Due to the comprehensive nature and the logistic complexity of this particular adaptive reuse project, there are limited cost savings realized in the conversion. However, by leveraging and elevating the prominence of the location, the pedigree of the architect and the significance of the design, significant value will be created.
As an example, in the restoration of the building’s historic ‘Red Room’, which originally served as both the building’s ground-level reception room and the principal banking hall of the Irving Trust Company, maintaining the historical integrity of the room was paramount. Refurbishing the 9,000 sq. ft. of glass mosaic required sourcing materials that compliment and preserve the existing finishes and sourcing resourceful mosaicists who had the skillset and experience to handle the work on the walls and ceiling. The total restoration cost approximately $1million and over 3,000 working hours.
We also spent a great deal of effort removing and salvaging the existing Art Deco ornamental metal elevator door panels from the 1930's landmark building - these are now being repurposed by our retail tenants as decorative wall elements in their interior fit out.
How does adaptive reuse work in the US? How does it differ from a more traditional architect approach in terms of planning, design challenges?
From a permitting and approval standpoint, the conversion of this landmarked building from commercial to residential and retail use required multiple city agencies and community groups to agree on the redevelopment proposal. Macklowe Properties purchased the site in September of 2014 and in December of 2016 obtained the necessary approvals from the Landmarks Preservation Commission, Board of Standards and Appeals, Department of City Planning, Transit Authority, and the Department of Buildings. Acquiring entitlements for existing buildings with historical significance is generally much more difficult then executing a new ground-up project. In addition, historic buildings situated in very dense urban areas pose a significant logistical challenge for the construction manager, specifically as it pertains to staging the site, loading and distribution of supplies and people throughout the building.
As the US building stock gets older, more and more buildings and neighbourhoods receive historic designations by city, state and federal preservation agencies. Over the last few decades, the conservation movement has grown stronger, creating a variety of strict rules and regulations pertaining to historic preservation standards and major alterations that need to be met prior to receiving an approval to execute an adaptive reuse project. In addition, the sustainable building movement has impacted local building codes, requiring historic adaptive reuse buildings to meet modern energy efficiency standards, as well as life-safety, egress and accessibility for the disabled.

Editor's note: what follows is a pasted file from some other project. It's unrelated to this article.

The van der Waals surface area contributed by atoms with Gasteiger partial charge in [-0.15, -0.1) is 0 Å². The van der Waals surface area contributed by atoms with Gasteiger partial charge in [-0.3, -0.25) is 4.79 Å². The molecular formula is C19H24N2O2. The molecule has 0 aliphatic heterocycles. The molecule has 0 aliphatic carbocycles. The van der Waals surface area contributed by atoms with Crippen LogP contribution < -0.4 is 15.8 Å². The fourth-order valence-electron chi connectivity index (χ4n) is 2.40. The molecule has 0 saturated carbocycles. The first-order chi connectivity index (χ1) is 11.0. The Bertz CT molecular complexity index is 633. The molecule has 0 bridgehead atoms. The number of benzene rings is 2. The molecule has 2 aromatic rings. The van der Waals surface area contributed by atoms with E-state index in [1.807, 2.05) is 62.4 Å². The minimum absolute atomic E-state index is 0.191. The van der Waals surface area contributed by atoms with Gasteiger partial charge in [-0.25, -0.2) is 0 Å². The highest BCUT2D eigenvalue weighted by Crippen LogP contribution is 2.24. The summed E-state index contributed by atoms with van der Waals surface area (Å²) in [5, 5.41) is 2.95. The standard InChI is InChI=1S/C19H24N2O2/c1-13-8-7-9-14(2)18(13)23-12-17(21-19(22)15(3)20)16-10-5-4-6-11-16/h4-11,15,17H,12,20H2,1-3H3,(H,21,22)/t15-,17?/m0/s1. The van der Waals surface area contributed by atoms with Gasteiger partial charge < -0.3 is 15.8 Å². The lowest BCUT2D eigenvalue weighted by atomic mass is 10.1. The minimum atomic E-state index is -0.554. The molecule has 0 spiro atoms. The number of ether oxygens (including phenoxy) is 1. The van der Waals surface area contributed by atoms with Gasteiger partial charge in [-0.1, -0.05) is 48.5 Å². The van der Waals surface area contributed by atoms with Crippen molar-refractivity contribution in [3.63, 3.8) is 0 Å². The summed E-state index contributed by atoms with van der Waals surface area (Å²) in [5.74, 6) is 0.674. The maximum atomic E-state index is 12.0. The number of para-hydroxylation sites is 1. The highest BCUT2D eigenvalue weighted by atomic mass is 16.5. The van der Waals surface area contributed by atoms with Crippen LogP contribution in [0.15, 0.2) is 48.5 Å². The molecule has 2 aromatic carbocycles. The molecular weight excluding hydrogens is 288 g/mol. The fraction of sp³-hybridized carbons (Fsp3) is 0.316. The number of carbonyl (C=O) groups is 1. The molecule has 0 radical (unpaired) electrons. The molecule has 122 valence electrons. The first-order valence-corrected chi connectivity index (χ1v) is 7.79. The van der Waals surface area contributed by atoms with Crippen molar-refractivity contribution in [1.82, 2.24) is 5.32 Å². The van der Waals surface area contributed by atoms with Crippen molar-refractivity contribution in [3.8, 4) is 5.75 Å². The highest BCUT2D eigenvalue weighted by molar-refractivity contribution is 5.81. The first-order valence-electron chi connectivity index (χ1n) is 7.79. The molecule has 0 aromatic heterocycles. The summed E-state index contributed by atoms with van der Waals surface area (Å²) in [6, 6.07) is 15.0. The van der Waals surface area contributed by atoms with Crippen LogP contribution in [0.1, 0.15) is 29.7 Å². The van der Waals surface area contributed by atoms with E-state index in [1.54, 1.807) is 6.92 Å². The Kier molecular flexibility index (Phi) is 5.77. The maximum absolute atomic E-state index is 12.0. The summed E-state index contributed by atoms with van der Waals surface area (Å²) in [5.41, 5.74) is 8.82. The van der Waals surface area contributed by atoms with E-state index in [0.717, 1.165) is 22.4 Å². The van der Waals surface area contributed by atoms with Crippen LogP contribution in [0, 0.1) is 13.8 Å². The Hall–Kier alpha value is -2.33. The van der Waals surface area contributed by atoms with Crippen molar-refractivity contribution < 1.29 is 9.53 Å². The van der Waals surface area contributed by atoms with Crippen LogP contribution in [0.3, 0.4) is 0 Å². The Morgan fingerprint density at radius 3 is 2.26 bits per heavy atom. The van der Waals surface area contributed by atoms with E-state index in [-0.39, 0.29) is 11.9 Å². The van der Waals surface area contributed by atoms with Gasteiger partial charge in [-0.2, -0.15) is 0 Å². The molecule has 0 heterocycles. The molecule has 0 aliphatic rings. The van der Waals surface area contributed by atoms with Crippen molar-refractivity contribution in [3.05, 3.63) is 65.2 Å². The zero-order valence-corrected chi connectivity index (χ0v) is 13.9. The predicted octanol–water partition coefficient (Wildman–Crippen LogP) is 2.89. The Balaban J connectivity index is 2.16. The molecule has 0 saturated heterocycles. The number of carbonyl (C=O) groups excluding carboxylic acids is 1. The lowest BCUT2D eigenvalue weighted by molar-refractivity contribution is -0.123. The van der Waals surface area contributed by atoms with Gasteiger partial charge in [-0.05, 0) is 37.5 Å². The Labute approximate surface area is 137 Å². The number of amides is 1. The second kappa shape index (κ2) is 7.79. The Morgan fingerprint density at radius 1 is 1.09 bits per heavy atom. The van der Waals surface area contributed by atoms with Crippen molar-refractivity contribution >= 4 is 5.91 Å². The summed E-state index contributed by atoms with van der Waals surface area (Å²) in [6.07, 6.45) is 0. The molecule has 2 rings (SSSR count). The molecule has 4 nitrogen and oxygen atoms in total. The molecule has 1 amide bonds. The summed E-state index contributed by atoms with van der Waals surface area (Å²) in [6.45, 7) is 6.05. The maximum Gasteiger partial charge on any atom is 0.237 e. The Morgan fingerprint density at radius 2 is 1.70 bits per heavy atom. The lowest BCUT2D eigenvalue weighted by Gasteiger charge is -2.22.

Some design and construction challenges involved in this particular project, revolved around creating prime retail space at the lower portion of the non-landmarked Annex Building and adding five floors to the top of the south tower. For retail tenants, we removed the third-floor slab and several columns to create a dramatic, double height, open floor plate. We transferred the available floor area to the top of the Annex and built four stories of residences and one additional floor of residential amenities with sweeping views of the New York Harbour and the Statue of Liberty. The five-floor addition required reinforcing the columns below, introduction of concrete shear walls and the use of cobiax slabs, a Swiss made bi-axial voided reinforced concrete slab system, that reduces dead load and volume of concrete. The result of this innovative engineering solution is a more efficient and sustainable alternative to conventional design and construction.